Once you’ve thought carefully about the questions described above, it’s time think about how your data will map to Riak. We’ll start from the small-scale in this post (single domain concepts) and work our way out in future installments.

Internal structure

For a single class of objects in your domain, let’s consider the structure of that data. Here’s where you’re going to decide two interrelated issues — how this class of data will be queried and how opaque its internal structure will be to Riak.

The first issue, how the data will be queried, depends partly on how easy it is to intuit the key of a desired object. For example, if your data is user profiles that are mostly private, perhaps the user’s email or login name would be appropriate for the key, which would be easy to establish when the user logs in. However, if the key is not so easy to determine, or is arbitrary, you will need map-reduce or link-walking to find it.

The second issue, how opaque the data is to Riak, is affected by how you query but also by the nature of the data you’re storing. If you need to do intricate map-reduce queries to find or manipulate the data, you’ll likely want it in a form like JSON (or an Erlang term) so your map and reduce functions can reason about the data. On the other hand, if your data is something like an image or PDF, you don’t want to shoehorn that into JSON. If you’re in the situation where you need both a form that’s opaque to Riak, and to be able to reason about it with map-reduce, have your application add relevant metadata to the object. These are created using X-Riak-Meta-* headers in HTTP or riak_object:update_metadata/2 in Erlang.

Rule of thumb: if it’s an abstract datatype, use a map-reduce-friendly format like JSON; if it’s a concrete form, use its original representation. Of course, there are exceptions to every rule, so think carefully about your modeling problem.

Consistency, replication, conflict resolution

The second issue I would consider for each type of data is the access pattern and desired level of consistency. This is related to the questions above of read/write loads, churn, and conflicts.

Riak provides a few knobs you can turn at schema-design time and at request-time that relate to these issues. The first is allow_mult, or whether to allow recording of divergent versions of objects. In a write-heavy load or where clients are updating the same objects frequently, possibly at the same time, you probably want this on (true), which you can change by setting the bucket properties. The tradeoffs are that the vector clock may grow quickly and your application will need to decide how to resolve conflicts.

The second knob you can turn is the n_val, or how many replicas of each object to store, also a per-bucket setting. The default value is 3, which will work for many applications. If you need more assurance that your data is going to withstand failures, you might increase the value. If your data is non-critical or in large chunks, you might decrease the value to get greater performance. Knowing what to choose for this value will depend on an honest assessment of both the value of your data and operational concerns.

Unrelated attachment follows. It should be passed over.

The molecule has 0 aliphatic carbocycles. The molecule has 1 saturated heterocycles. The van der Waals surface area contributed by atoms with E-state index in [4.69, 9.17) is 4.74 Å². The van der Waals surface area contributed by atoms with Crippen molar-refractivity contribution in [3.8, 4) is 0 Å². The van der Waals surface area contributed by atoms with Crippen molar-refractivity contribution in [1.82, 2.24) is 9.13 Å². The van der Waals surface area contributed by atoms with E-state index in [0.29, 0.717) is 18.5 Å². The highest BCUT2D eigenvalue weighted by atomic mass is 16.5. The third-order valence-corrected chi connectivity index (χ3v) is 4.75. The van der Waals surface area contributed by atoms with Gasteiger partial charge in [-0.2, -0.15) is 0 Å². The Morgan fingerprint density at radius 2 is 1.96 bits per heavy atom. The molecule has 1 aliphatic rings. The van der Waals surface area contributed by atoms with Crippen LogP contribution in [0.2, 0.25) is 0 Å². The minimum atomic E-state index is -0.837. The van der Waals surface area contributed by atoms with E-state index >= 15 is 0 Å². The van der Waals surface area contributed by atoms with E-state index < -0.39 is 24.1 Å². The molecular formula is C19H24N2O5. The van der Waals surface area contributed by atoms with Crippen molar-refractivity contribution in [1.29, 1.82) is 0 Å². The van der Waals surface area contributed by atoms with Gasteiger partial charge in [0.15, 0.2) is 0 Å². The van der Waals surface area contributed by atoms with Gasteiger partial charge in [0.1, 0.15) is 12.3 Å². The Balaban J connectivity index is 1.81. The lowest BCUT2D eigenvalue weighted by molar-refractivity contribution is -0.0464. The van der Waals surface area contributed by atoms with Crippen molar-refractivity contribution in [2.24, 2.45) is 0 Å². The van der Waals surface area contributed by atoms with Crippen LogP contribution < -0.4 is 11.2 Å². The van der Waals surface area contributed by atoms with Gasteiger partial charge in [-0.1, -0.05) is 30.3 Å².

The third knob you can turn is per-request quorums. For reads, this is the R request parameter: how many replicas need to agree on the value for the read to succeed (the default is 2). For writes, there are two parameters, W and DW. W is how many replicas need to acknowledge the write request before it succeeds (default is 2). DW (durable writes) is how many replica backends need to confirm that the write finished before the entire write succeeds (default is 0). If you need greater consistency when reading or writing your data, you’ll want to increase these numbers. If you need greater performance and can sacrifice some consistency, decrease them. In any case, your R, W, and DW values must be smaller than n_val if you want the request to succeed.

What do these have to do with your data model? Fundamentally understanding the structure and purpose of your data will help you determine how you should turn these knobs. Some examples:

  • Log data: You’ll probably want low R and W values so that writes are accepted quickly. Because these are fire-and-forget writes, you won’t need allow_mult turned on. You might also want a low n_val, depending on how critical your data is.
  • Binary files: Your n_val is probably the most significant issue here, mostly depending on how large your files are and how many replicas of them you can tolerate (storage consumption).
  • JSON documents (abstract types): The defaults will work in most cases. Depending on how frequently the data is updated, and how many you update within a single conceptual operation with the application, you may want to enable allow_mult to prevent blind overwrites.

Sean Cribbs